The same dusty roads we’ve driven before; winding through the same scattered fields of sorghum and maize, past the same patched rondevalls, the same paste-covered, local faces, and up to the same gate that leads through the same thick forests back to our home at the Haven. Dust is kicked up by the bakkie in front of us as the AC on the Land Rover spews clouds of dirt instead of cool air--windows up or down, it doesn’t really matter, there are tiny particles of Africa settling gently onto the beads of sweat that collect on my face. My foot aches and I can feel the swelling slowly surpassing the size of my shoe. My fingers are blistered, not from the usual steel strings I am used to, but instead, from otherwise soft nylon strings--this is either a testament to my fading calluses or to a day of constant music and guitar playing. The current comings-and-goings of my spent voice seem to favor the latter and I sit, squashed in that bumpy Land Rover with a smile on my face. Life is good.
Today, for the first time since we arrived in Africa, I finally felt as if our presence here became truly meaningful for the local people we are living just down the road from. To this point, we have been engaged fully with academic material, conservation field work, personal reflection and understanding the complex lay of the social, political and physical landscape here in the Eastern Cape. Now, under the new and refreshing guise of a brilliant professor (Dr. Petra Tschakert), we will attempt to bridge the gap between the nature reserve and the local people, thereby living up to the second (and arguably, more important) half of our program title (South Africa: Parks and People).
As I may or may not have discussed before, the dynamic that exists between the Dwesa-Cwebe nature reserve and the local communities is tense and highly political. Several years ago, after the fall of the apartheid administration of South Africa in 1994, a policy of land restitution began that allowed displaced people to file land claims for rights to their traditional homelands. This was accomplished successfully in several cases, some of which removed legal control of nature reserves from the hands of the government and instead, put it in the hands of local people. So was the case here in Dwesa-Cwebe, one of the largest and last remaining patches of indigenous forests on the entire eastern coast of South Africa. Through negotiations and the development of a land trust, the government was able to convince the surrounding 7 communities that it was in their best interest to leave the area as a nature reserve--in return, they would receive compensation and a portion of the revenues derived from the tourism.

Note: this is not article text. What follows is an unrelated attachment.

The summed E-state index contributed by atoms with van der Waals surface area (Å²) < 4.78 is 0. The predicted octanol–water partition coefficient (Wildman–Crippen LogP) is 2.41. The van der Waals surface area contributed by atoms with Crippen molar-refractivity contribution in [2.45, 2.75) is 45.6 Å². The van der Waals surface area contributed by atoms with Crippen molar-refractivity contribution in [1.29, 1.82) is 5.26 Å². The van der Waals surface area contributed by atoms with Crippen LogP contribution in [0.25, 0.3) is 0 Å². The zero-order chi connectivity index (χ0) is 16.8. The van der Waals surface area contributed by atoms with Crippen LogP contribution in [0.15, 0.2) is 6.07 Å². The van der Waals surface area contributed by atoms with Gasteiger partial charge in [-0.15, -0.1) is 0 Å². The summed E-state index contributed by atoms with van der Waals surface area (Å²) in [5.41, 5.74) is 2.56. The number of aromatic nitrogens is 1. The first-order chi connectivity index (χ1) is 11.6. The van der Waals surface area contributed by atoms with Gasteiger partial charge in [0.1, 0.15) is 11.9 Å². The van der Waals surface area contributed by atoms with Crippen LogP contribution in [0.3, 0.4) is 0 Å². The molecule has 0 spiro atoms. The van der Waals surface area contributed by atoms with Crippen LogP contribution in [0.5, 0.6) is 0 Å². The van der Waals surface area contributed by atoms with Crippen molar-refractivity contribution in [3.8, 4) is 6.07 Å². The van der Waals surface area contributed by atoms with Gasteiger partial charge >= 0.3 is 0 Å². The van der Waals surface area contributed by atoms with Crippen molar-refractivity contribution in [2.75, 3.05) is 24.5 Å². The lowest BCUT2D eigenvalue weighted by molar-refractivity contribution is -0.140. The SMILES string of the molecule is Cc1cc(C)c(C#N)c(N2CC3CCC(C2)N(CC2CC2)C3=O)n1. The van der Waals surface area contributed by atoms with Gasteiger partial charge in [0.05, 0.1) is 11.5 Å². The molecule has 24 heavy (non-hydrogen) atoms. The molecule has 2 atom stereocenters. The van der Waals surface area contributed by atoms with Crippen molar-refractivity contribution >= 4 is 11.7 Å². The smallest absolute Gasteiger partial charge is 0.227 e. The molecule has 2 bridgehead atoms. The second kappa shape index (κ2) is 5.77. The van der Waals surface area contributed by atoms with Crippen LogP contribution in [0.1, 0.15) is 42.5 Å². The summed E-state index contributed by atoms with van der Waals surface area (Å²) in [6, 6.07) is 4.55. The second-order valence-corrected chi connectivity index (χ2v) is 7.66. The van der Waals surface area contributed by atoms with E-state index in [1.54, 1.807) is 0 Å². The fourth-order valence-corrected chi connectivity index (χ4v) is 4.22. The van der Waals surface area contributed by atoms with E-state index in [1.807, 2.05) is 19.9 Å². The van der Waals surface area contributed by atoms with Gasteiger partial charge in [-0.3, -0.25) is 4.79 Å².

Several aspects of this negotiation were successful, others not at all and the result is a tense relationship on both ends. Local people are no longer allowed to use the desperately needed natural resources that are available in the park, although, according to the law and to the history, these lands belong to them. The situation is not quite so cut and dry, as the potential for this area to generate tourism (and therefor, economic stimulus to the communities) is immense and largely untapped. However, such is the situation we have come to South Africa to study. Having covered all other bases (the politics, the park and the conservation), it is now time to turn our focus onto the people and deliver something tangible to this extremely marginalized and impoverished population. That is what we did yesterday.
We arrived at the Cwebe JSS (a secondary school for students between ages of 5 and 18) around 9 am. Curious little faces poked out windows and around door frames as our dusty convoy arrived in the middle of their small courtyard. As we got out of the vehicles and approached the principals office for our initial meeting with the teachers, I am sure that not a single one of us had any idea what to expect. What we had planned were several well-thought-out lessons on climate change and global weather, primarily directed toward the older students. There were a few such activities on the drawing board, but all notions of premeditation and control soon flew swiftly out the window of those small, sun-lit classrooms.